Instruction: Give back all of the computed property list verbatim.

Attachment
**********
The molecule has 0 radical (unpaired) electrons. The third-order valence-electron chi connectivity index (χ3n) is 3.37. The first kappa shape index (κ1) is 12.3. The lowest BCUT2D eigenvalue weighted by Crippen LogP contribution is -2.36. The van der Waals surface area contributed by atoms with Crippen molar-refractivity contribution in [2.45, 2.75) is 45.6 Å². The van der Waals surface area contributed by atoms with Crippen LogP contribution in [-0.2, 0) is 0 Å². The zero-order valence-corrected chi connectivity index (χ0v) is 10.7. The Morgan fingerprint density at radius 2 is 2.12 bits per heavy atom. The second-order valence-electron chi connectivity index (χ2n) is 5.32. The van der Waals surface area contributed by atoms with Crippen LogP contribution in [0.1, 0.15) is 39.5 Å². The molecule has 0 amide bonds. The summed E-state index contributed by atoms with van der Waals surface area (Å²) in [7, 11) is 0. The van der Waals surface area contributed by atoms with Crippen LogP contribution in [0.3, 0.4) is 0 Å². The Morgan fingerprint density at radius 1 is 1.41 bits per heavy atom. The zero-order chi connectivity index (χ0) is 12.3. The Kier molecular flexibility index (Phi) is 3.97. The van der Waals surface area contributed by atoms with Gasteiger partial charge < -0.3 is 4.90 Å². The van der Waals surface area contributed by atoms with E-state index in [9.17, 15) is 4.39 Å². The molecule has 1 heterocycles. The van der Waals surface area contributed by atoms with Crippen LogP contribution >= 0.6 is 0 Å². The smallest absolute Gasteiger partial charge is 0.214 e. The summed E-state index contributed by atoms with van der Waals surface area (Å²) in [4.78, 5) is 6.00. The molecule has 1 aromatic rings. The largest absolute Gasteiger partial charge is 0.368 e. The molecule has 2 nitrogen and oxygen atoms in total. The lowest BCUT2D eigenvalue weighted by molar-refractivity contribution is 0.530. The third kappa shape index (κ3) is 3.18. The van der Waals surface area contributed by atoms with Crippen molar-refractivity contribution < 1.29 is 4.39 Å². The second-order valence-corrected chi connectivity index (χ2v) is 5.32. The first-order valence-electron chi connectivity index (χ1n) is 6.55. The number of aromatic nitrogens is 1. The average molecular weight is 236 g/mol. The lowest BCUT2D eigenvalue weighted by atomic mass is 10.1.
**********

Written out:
The molecule has 0 radical (unpaired) electrons. The third-order valence-electron chi connectivity index (χ3n) is 3.37. The first kappa shape index (κ1) is 12.3. The lowest BCUT2D eigenvalue weighted by Crippen LogP contribution is -2.36. The van der Waals surface area contributed by atoms with Crippen molar-refractivity contribution in [2.45, 2.75) is 45.6 Å². The van der Waals surface area contributed by atoms with Crippen LogP contribution in [-0.2, 0) is 0 Å². The zero-order valence-corrected chi connectivity index (χ0v) is 10.7. The Morgan fingerprint density at radius 2 is 2.12 bits per heavy atom. The second-order valence-electron chi connectivity index (χ2n) is 5.32. The van der Waals surface area contributed by atoms with Crippen LogP contribution in [0.1, 0.15) is 39.5 Å². The molecule has 0 amide bonds. The summed E-state index contributed by atoms with van der Waals surface area (Å²) in [7, 11) is 0. The van der Waals surface area contributed by atoms with Crippen LogP contribution in [0.3, 0.4) is 0 Å². The Morgan fingerprint density at radius 1 is 1.41 bits per heavy atom. The zero-order chi connectivity index (χ0) is 12.3. The Kier molecular flexibility index (Phi) is 3.97. The van der Waals surface area contributed by atoms with Gasteiger partial charge < -0.3 is 4.90 Å². The van der Waals surface area contributed by atoms with E-state index in [9.17, 15) is 4.39 Å². The molecule has 1 heterocycles. The van der Waals surface area contributed by atoms with Crippen LogP contribution >= 0.6 is 0 Å². The smallest absolute Gasteiger partial charge is 0.214 e. The summed E-state index contributed by atoms with van der Waals surface area (Å²) in [4.78, 5) is 6.00. The molecule has 1 aromatic rings. The largest absolute Gasteiger partial charge is 0.368 e. The molecule has 2 nitrogen and oxygen atoms in total. The lowest BCUT2D eigenvalue weighted by molar-refractivity contribution is 0.530. The third kappa shape index (κ3) is 3.18. The van der Waals surface area contributed by atoms with Crippen molar-refractivity contribution < 1.29 is 4.39 Å². The second-order valence-corrected chi connectivity index (χ2v) is 5.32. The first-order valence-electron chi connectivity index (χ1n) is 6.55. The number of aromatic nitrogens is 1. The average molecular weight is 236 g/mol. The lowest BCUT2D eigenvalue weighted by atomic mass is 10.1.